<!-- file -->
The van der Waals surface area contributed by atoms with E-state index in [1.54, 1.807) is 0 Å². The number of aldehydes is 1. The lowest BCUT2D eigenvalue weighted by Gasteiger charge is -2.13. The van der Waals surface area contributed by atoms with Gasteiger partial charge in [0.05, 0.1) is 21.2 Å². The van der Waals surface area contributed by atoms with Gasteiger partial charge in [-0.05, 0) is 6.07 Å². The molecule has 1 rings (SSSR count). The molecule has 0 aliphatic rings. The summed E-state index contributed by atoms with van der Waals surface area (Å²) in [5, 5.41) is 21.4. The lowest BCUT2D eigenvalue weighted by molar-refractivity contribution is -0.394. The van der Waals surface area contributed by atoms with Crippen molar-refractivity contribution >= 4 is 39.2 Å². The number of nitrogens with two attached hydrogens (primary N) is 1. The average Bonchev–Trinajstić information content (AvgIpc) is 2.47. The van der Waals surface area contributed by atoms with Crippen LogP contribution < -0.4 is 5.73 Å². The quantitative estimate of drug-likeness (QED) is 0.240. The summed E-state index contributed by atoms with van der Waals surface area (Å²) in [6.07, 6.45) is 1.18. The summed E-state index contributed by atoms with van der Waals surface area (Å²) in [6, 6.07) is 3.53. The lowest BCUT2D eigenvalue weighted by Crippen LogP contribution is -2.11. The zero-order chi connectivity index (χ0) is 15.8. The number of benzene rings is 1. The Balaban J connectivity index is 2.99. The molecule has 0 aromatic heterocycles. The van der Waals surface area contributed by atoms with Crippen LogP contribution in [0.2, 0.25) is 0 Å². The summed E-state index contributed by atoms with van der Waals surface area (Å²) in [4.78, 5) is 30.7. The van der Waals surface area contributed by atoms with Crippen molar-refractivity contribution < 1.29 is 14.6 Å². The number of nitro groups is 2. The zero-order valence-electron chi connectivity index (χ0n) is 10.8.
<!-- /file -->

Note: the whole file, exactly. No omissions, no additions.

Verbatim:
The van der Waals surface area contributed by atoms with E-state index in [1.54, 1.807) is 0 Å². The number of aldehydes is 1. The lowest BCUT2D eigenvalue weighted by Gasteiger charge is -2.13. The van der Waals surface area contributed by atoms with Gasteiger partial charge in [0.05, 0.1) is 21.2 Å². The van der Waals surface area contributed by atoms with Gasteiger partial charge in [-0.05, 0) is 6.07 Å². The molecule has 1 rings (SSSR count). The molecule has 0 aliphatic rings. The summed E-state index contributed by atoms with van der Waals surface area (Å²) in [5, 5.41) is 21.4. The lowest BCUT2D eigenvalue weighted by molar-refractivity contribution is -0.394. The van der Waals surface area contributed by atoms with Crippen molar-refractivity contribution >= 4 is 39.2 Å². The number of nitrogens with two attached hydrogens (primary N) is 1. The average Bonchev–Trinajstić information content (AvgIpc) is 2.47. The van der Waals surface area contributed by atoms with Crippen LogP contribution < -0.4 is 5.73 Å². The quantitative estimate of drug-likeness (QED) is 0.240. The summed E-state index contributed by atoms with van der Waals surface area (Å²) in [6.07, 6.45) is 1.18. The summed E-state index contributed by atoms with van der Waals surface area (Å²) in [6, 6.07) is 3.53. The lowest BCUT2D eigenvalue weighted by Crippen LogP contribution is -2.11. The zero-order chi connectivity index (χ0) is 15.8. The number of benzene rings is 1. The Balaban J connectivity index is 2.99. The molecule has 0 aromatic heterocycles. The van der Waals surface area contributed by atoms with Crippen LogP contribution in [0.2, 0.25) is 0 Å². The summed E-state index contributed by atoms with van der Waals surface area (Å²) in [4.78, 5) is 30.7. The van der Waals surface area contributed by atoms with Crippen molar-refractivity contribution < 1.29 is 14.6 Å². The number of nitro groups is 2. The zero-order valence-electron chi connectivity index (χ0n) is 10.8.